In summary, the resolution states the county commission is abiding by the Wyoming Constitution, which says each competent adult has the right to make his or her own healthcare decisions and decisions for those they legally represent as caregiver.
It also refers to Wyoming Constitution Article 1 in the Declaration of Rights: “the state of Wyoming shall act to preserve those rights from undue governmental infringement.”
According to the resolution, based on those rights as stated in the U.S. Constitution and the Wyoming Constitution, the Uinta County Commission agrees that the competent adults in Uinta County are best suited and able to make virus-related healthcare decisions for themselves and their children or wards.
They also stated that each individual business owner has the right to mandate any form of dress or behavior within the confines of their business, including but not limited to, a facial covering.
“I think it is a statement of their own values and a response to their constituents they have been hearing from,” said Uinta County Public Health Nurse Manager Kim Proffit. “They want to show their support for those who have contacted them. Other counties in Wyoming have been doing similar resolutions. Also, I think this tells the governor that they don’t want him to do a statewide mandate.”
Proffit said the problem she sees with this public statement is that it will make Public Health’s job harder, especially to get people to comply with health orders as they look to their elected leaders for guidance.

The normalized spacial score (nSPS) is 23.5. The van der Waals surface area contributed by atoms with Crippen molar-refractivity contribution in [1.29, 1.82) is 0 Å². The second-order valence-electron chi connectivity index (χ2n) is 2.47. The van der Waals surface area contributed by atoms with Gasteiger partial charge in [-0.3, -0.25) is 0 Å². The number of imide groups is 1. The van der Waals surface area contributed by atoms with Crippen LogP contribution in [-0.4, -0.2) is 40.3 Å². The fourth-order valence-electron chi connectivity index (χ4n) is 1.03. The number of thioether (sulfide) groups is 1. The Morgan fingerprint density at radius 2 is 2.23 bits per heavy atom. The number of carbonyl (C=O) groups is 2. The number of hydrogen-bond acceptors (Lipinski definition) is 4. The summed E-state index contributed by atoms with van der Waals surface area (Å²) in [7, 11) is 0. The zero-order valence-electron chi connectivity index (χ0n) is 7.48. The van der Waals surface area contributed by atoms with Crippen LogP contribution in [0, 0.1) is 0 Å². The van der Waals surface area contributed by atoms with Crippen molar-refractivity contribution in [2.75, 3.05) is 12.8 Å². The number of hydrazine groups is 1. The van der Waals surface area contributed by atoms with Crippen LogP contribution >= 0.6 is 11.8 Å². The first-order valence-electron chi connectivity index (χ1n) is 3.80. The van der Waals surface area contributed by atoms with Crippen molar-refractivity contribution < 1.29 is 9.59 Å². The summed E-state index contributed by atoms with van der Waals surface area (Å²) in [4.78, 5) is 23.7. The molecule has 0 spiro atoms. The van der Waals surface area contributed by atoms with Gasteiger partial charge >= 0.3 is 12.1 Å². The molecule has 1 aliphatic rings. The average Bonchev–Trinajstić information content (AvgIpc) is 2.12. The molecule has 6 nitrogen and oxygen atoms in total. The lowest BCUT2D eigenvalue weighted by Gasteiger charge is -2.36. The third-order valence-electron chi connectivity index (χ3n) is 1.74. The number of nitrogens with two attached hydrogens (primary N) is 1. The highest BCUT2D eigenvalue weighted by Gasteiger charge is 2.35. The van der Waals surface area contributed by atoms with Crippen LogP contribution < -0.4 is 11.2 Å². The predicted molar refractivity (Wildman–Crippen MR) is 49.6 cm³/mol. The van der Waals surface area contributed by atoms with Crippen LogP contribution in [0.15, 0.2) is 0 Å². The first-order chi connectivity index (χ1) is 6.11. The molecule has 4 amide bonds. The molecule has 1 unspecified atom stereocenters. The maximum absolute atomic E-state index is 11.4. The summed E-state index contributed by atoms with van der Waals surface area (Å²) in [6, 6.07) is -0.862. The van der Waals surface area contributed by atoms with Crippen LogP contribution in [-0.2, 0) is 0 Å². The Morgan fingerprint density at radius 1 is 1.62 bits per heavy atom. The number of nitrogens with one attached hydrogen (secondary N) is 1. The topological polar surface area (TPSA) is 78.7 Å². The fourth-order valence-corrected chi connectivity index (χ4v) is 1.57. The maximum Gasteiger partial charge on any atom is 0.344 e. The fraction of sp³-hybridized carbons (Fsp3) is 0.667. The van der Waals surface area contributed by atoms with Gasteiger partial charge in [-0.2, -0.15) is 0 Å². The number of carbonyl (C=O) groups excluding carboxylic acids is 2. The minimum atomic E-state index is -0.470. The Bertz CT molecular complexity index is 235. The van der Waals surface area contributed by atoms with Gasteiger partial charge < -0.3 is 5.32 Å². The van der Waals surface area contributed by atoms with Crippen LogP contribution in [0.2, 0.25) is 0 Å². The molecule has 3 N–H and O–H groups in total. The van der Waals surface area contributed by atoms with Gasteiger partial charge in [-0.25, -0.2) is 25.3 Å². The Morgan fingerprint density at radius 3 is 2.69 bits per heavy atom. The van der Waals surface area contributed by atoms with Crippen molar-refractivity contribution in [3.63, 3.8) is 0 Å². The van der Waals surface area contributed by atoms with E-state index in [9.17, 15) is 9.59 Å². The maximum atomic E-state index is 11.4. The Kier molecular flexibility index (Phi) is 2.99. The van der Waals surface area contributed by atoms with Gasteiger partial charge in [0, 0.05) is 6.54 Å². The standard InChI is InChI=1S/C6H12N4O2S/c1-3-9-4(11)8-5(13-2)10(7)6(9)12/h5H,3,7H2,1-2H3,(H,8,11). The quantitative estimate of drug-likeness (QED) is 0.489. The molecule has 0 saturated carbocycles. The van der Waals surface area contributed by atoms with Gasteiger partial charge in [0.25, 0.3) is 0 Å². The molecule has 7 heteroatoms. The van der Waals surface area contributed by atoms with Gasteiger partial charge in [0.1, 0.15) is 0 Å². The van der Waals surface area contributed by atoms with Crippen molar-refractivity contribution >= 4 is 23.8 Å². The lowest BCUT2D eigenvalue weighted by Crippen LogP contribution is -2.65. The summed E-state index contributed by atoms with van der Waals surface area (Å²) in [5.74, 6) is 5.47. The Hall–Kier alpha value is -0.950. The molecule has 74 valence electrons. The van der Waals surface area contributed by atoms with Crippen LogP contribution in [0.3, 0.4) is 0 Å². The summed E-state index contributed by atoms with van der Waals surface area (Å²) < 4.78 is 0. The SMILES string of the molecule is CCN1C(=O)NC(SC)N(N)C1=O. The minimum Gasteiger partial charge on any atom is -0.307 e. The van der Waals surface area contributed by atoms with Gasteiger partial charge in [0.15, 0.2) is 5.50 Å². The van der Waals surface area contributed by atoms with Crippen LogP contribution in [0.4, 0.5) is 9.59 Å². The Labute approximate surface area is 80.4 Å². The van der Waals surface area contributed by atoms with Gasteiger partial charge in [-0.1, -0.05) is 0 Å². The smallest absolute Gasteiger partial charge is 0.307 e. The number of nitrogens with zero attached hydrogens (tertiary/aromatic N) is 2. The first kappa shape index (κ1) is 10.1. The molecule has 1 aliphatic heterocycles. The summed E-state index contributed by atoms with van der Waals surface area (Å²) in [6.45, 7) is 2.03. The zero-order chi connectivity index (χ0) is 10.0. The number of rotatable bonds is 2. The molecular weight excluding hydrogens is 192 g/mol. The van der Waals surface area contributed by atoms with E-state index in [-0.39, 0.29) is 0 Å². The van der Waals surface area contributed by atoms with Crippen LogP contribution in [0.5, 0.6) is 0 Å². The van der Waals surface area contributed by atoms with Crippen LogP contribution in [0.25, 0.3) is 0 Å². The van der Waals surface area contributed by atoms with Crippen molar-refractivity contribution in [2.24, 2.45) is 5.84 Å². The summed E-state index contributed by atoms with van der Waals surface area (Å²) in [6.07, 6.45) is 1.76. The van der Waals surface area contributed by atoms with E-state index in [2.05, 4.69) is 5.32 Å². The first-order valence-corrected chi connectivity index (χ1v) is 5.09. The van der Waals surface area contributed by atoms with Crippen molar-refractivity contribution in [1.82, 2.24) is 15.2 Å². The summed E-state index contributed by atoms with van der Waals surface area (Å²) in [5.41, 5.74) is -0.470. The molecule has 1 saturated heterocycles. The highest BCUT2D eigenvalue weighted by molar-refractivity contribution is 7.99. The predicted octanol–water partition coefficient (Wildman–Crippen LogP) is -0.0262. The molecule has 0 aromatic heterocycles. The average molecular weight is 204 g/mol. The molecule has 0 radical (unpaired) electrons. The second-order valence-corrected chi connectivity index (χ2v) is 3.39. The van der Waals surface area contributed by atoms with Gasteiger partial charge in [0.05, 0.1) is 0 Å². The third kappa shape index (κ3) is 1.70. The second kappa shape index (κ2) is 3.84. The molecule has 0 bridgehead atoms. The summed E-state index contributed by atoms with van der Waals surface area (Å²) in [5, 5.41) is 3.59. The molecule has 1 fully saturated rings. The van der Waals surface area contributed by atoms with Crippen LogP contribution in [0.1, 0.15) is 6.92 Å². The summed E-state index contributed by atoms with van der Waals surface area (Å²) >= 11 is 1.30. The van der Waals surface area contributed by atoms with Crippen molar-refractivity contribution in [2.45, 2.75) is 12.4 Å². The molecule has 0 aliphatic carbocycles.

National Weather Service warns of elevated fire watch, elevated haze
PINEDALE (WNE) — Almost constant smoky haze from wildfires to the west of Wyoming provides brilliant sunsets – and should be a reminder that extreme fire dangers continue in western Wyoming.
This week, the National Weather Service posted air quality alerts for continued smoke and haze along with warm, dry weather that will raise its fire danger to “high” on Saturday.
NWS released these alerts on behalf of the Wyoming Department of Environmental Quality’s Air Quality Division and Wyoming Department of Health.
“Obviously, when smoke is heavy we consider it a health concern, especially for children, older people and individuals with certain health conditions,” said Kim Deti for the Department of Health. “If smoke is heavy where you live, you should be mindful and limit outdoor exercise.”
NWS’s fire danger forecasts point to ongoing low humidity, gusty winds and unseasonably warm temperatures that “will create erratic fire behavior.”
For weather information, go to www.weather.gov/cys.
Highway 22 crash takes life of Alta teenager
JACKSON (WNE) — The crash Saturday night that snarled traffic for hours on Highway 22 took the life of Jackson Hole High School student Wiley Jay Olsen, 17, of Alta.
Olsen was driving west on 22 at about 9:15 p.m. when his Subaru wagon left the roadway on the right side, Wyoming Highway Patrol Lt. Matt Brackin said.
“We’re not sure why, but Olsen swerved to his right, then overcorrected by swerving left,” Brackin said. The overcorrection caused Olsen’s Subaru to spin across the center line into a Ford Expedition driven by Jose Barrera of Jackson.
Barrera “didn’t have any time to react,” Brackin said, and his Ford struck the Subaru’s passenger side.
Olsen died at the scene just east of the entrance to Skyline subdivision. Barrera and his wife, a passenger in the Ford, were transported by ambulance to St. John’s Health, Brackin said.
The highway was shut down until around 11 p.m. so troopers could could investigate the crash scene, Brackin said, then officers were able to start letting cars through a single lane.